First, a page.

FedEx, UPS Win Approval in China to Add Courier Service

FedEx Corp. (FDX) and United Parcel Service Inc. won licenses to start domestic courier businesses in some Chinese cities, as they push to expand in the world’s most populous nation.

FedEx, the world’s biggest cargo airline, can begin service in eight cities, while Atlanta-based UPS’s license is for five, according to the companies. The businesses don’t include letter delivery.

They will compete in a local courier business dominated by state-owned China Postal Express & Logistics Co., which has about 30 percent of the market. The licenses will help Memphis, Tennessee-based FedEx and UPS benefit from rising demand driven by online shopping.

The approval “sets the platform for eventual consolidation and market-share gain opportunity,” said Nate Brochmann, an analyst at William Blair & Co. “We’re still in the very early innings in terms of the domestic Chinese opportunity. For the most part it doesn’t change the competitive landscape there.”

The licenses let both companies serve Shanghai, Guangzhou, Shenzhen and Tianjin, according to spokesmen for FedEx and UPS. (UPS) In addition, FedEx was approved for Hangzhou, Dalian, Zhengzhou and Chengdu, while UPS can also operate in Xian.

The approval is a starting point for long-term growth in China and will help the companies improve network efficiency, said Brochmann, who is based in Chicago and rates the shares of FedEx and UPS outperform. UPS and FedEx will be able to handle deliveries under the licenses “from end to end” instead of using a local partner, he said.

Ongoing Review

UPS, the world’s largest package-shipping company, expects China’s State Post Bureau will continue its review for more cities in the months ahead because approvals are done in batches, Mark Dickens, a spokesman, said in an e-mail.

FedEx has been working to gain its own domestic operating licenses in China for about three years, said Shea Leordeanu, a spokeswoman, said in a telephone interview.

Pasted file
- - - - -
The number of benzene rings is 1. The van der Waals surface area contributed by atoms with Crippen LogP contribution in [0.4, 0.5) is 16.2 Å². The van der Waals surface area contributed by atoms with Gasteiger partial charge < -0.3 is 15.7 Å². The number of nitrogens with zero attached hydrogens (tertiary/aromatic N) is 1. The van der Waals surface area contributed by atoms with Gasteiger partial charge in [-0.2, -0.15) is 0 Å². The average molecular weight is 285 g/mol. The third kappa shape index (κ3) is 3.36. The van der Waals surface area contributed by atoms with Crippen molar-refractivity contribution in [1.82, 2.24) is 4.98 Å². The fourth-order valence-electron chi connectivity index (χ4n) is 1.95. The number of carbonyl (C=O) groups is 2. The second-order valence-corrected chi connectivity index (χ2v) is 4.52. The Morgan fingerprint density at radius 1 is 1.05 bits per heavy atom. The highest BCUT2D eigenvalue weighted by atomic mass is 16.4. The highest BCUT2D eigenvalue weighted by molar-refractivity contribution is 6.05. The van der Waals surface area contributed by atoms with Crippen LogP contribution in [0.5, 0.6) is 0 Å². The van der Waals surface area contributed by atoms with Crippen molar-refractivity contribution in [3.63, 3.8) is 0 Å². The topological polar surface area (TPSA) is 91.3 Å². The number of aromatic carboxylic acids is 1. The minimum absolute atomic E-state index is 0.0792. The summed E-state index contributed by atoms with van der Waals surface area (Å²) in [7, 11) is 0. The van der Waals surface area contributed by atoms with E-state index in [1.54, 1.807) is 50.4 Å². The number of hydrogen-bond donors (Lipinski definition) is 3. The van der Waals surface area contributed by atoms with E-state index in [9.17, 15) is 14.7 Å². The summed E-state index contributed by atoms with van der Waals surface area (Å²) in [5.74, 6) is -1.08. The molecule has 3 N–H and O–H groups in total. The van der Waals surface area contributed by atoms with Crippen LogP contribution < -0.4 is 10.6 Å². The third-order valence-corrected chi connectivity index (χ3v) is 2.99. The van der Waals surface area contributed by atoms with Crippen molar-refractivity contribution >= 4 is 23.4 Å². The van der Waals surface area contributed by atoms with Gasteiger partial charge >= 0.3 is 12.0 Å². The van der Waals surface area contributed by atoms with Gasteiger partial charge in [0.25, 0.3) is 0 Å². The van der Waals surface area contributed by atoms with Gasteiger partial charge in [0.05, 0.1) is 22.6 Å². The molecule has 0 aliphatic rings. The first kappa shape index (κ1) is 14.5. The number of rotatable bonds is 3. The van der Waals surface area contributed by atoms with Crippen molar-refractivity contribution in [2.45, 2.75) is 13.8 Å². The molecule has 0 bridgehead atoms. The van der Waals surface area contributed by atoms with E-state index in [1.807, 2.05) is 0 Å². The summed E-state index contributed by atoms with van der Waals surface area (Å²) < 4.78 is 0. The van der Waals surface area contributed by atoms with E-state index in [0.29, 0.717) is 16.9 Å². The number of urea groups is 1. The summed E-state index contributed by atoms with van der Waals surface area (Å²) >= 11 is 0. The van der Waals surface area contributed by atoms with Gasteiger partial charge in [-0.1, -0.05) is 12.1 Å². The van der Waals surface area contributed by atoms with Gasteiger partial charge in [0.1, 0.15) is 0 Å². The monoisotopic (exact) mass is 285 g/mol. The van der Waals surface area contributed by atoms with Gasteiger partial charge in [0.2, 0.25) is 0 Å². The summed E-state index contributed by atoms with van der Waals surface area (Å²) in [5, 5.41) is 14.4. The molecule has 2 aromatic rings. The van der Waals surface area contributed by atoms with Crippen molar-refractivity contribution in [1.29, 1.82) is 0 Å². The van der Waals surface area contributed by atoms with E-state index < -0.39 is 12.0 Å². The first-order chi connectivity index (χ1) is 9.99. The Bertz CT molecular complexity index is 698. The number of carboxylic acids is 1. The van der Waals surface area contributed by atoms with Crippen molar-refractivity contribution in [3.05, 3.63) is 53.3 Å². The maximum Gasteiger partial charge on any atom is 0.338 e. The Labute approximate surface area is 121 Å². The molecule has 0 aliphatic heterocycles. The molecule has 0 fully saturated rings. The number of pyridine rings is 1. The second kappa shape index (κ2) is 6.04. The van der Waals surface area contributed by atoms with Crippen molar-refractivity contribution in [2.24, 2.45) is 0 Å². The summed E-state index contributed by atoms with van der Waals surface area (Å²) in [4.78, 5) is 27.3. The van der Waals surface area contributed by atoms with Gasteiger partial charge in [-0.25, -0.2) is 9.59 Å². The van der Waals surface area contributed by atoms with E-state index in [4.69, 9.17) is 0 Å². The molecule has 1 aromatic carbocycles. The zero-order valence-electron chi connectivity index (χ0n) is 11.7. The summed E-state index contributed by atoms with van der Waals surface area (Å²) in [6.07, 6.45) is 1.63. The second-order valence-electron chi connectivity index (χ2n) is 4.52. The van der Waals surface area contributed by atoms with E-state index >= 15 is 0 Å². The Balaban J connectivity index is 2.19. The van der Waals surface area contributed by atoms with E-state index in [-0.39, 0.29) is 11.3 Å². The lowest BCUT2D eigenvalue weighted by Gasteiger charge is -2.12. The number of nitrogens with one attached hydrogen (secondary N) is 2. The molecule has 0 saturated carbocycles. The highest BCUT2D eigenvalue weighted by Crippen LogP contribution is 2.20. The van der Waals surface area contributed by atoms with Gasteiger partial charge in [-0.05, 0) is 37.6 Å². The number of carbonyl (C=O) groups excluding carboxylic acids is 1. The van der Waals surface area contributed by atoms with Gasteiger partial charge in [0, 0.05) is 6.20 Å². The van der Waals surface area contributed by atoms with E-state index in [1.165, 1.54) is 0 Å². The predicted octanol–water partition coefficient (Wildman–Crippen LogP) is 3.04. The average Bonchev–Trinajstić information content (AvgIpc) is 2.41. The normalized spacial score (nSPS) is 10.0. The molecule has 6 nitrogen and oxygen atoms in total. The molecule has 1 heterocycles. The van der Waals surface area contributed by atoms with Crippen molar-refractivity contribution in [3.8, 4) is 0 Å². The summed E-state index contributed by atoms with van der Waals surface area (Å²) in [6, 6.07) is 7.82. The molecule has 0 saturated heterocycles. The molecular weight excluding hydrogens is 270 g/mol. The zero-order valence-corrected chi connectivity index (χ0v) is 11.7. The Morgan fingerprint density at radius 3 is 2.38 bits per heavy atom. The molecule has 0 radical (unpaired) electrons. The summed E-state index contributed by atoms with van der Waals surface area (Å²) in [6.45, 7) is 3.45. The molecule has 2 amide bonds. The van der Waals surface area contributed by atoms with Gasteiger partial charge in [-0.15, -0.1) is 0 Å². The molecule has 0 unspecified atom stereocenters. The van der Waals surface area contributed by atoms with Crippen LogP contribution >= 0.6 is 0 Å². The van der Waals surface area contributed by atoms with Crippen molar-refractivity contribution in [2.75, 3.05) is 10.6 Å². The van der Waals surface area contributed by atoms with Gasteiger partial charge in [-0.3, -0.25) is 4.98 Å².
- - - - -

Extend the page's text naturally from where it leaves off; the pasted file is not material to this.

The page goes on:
“Based on our customer demand, there is a clear need for fast and reliable domestic express service in China, and that goes hand in hand with China’s rapid development,” she said.

UPS rose 0.6 percent to $73.05 at the close in New York, while FedEx gained 0.7 percent to $87.96.

FedEx entered China in 1989 by buying the Flying Tigers freight airline to gain routes to 21 Asian countries. In 2007, FedEx spent $400 million to take over a joint venture with Tianjin Datian W. Group Co., which offered access to China’s domestic market.

The company last week forecast its first quarterly earnings decline since 2009 as slowing economic growth in Asia and weakness in Europe curbed demand for its express packages.

Long-Term Move

Licenses to work domestically in Chinese cities align with the companies’ long-term strategies to expand in the region, said Ben Hartford, an analyst at Robert W. Baird & Co. in Milwaukee who rates FedEx and UPS outperform.

“They both recognize the size of the Asia market broadly,” he said. “At the same time, it’s much less mature than the parcel markets in the U.S. and in Europe. It’s going to take time to build the networks.”

To contact the reporters on this story: Victoria Stilwell in New York at vstilwell1@bloomberg.net; Jasmine Wang in Hong Kong at Jwang513@bloomberg.net

To contact the editors responsible for this story: Ed Dufner at edufner@bloomberg.net; Neil Denslow at ndenslow@bloomberg.net

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